We sat on the Rotunda floor, ate pizza, and drank champagne.Ann E. W. StoneSecretary, National Women's History Museum
From the basement to the Capitol Rotunda
On Mother’s Day weekend two decades ago, a group of women dedicated themselves to moving Adelaide Johnson’s Portrait Monument to Lucretia Mott, Elizabeth Cady Stanton and Susan B. Anthony out of the U.S. Capitol’s basement, known as the Crypt, to its rightful place in the Capitol Rotunda.
The statue more commonly known as The Woman Suffrage Statue, memorializes pioneering suffragists, and first arrived at the Capitol on February 10, 1921. On February 15, it was unveiled in a ceremony as a gift from the “women of the Nation…to the People of the United States,” by the National Woman’s Party. The very next day, “the Portrait Monument traveled outdoors, down the Capitol steps, and through the doors into the Crypt” where it remained for nearly 76 years.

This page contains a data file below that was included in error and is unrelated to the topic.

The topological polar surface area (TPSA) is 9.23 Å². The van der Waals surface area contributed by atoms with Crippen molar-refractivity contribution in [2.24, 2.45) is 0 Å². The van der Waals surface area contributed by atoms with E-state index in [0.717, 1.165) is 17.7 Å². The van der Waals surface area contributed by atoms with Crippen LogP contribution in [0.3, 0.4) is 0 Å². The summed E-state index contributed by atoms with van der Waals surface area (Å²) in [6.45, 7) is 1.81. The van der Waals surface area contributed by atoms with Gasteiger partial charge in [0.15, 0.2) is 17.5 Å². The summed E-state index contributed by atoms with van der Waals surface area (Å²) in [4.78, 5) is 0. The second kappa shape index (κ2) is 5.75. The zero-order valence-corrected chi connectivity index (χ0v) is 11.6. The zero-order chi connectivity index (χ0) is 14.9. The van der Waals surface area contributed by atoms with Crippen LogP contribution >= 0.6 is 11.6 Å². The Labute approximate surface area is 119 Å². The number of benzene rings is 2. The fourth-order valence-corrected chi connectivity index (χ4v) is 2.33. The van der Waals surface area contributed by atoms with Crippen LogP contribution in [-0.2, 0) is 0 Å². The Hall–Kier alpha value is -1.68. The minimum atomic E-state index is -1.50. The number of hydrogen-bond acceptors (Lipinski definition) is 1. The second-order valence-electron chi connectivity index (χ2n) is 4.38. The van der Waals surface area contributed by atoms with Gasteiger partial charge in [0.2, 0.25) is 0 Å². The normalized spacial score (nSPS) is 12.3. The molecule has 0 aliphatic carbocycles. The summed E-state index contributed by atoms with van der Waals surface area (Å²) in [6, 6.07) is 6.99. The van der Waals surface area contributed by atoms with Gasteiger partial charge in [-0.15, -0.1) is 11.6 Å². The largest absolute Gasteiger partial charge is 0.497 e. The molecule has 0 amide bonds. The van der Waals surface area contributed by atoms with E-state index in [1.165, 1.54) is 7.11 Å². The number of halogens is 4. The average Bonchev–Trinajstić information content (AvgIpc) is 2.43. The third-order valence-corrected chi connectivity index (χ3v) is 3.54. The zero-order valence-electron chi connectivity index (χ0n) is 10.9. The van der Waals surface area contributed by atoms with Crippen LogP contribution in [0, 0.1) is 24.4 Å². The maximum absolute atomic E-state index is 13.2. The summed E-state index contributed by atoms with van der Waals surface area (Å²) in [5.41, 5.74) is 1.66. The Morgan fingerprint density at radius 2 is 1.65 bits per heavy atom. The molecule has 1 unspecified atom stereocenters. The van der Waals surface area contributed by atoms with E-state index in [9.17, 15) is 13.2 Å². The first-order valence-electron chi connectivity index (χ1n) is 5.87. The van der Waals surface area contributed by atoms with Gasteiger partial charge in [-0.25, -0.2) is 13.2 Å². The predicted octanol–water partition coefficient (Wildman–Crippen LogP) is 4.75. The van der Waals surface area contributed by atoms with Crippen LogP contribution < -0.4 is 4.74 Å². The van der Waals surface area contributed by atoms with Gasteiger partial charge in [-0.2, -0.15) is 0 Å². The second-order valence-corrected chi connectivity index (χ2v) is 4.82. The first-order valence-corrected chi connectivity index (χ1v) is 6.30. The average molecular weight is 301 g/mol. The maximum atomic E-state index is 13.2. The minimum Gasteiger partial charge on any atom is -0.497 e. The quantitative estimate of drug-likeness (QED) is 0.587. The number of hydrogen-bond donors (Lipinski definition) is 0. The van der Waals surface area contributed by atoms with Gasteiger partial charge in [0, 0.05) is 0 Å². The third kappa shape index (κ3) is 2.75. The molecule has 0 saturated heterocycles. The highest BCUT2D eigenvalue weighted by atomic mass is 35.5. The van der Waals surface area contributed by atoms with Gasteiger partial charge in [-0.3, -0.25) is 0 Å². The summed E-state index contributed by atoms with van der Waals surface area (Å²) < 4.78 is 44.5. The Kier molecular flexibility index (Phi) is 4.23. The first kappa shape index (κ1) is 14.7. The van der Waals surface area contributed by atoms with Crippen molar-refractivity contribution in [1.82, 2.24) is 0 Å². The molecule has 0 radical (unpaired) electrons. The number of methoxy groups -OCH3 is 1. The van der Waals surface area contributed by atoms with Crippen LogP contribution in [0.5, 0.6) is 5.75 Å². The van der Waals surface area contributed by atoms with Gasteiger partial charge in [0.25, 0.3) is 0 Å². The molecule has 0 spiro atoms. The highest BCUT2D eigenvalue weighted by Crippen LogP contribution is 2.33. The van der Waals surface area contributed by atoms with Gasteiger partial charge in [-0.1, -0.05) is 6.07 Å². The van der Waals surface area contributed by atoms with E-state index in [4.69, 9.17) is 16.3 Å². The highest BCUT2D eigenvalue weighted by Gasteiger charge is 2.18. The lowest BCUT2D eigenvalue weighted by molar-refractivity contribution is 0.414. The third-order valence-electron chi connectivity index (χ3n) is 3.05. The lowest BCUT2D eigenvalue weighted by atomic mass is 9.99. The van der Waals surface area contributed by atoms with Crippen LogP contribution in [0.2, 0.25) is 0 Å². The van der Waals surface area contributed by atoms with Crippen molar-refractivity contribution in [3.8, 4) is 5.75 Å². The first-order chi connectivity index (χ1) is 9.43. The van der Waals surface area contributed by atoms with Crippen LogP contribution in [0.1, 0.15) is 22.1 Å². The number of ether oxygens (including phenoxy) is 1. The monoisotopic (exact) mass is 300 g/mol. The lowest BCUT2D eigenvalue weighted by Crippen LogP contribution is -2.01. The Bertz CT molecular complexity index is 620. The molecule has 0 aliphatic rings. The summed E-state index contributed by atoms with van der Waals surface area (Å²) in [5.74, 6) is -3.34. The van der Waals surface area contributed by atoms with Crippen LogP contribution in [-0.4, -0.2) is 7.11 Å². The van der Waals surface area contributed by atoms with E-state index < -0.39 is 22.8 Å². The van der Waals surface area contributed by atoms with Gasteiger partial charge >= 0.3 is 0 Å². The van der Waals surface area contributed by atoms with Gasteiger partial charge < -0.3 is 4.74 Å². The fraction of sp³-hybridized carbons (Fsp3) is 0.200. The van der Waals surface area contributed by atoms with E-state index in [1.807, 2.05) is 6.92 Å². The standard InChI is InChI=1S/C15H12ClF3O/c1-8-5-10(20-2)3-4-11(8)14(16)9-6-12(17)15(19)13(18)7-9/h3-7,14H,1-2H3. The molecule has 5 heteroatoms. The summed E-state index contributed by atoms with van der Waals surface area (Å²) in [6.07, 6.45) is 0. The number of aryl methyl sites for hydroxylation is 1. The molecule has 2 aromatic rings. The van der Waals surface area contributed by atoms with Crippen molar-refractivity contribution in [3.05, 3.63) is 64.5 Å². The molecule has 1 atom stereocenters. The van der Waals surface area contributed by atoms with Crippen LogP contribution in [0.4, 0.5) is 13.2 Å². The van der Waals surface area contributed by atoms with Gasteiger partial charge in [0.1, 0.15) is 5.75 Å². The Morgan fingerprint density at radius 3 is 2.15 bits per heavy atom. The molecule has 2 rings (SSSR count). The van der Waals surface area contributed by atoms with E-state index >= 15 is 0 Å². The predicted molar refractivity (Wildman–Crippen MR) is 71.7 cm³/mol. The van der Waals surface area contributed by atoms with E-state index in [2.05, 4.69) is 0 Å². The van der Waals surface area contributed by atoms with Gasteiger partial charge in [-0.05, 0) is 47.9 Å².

Founded in 1996, NWHM is a nonpartisan, nonprofit 501(c)(3) educational institution dedicated to preserving, interpreting, and celebrating the diverse contributions women have made to society.
Women's contributions and accomplishments for the most part have been overlooked and consequently omitted from mainstream culture. The National Women's History Museum will help fill that void. Rather than rewriting current exhibitions at other history museums or having to decide what to omit elsewhere to "fit in" women's history, the Museum will serve to place women's history along side current historical exhibitions.
Women's history isn't meant to rewrite history. The objective is to promote scholarship and expand our knowledge of American history.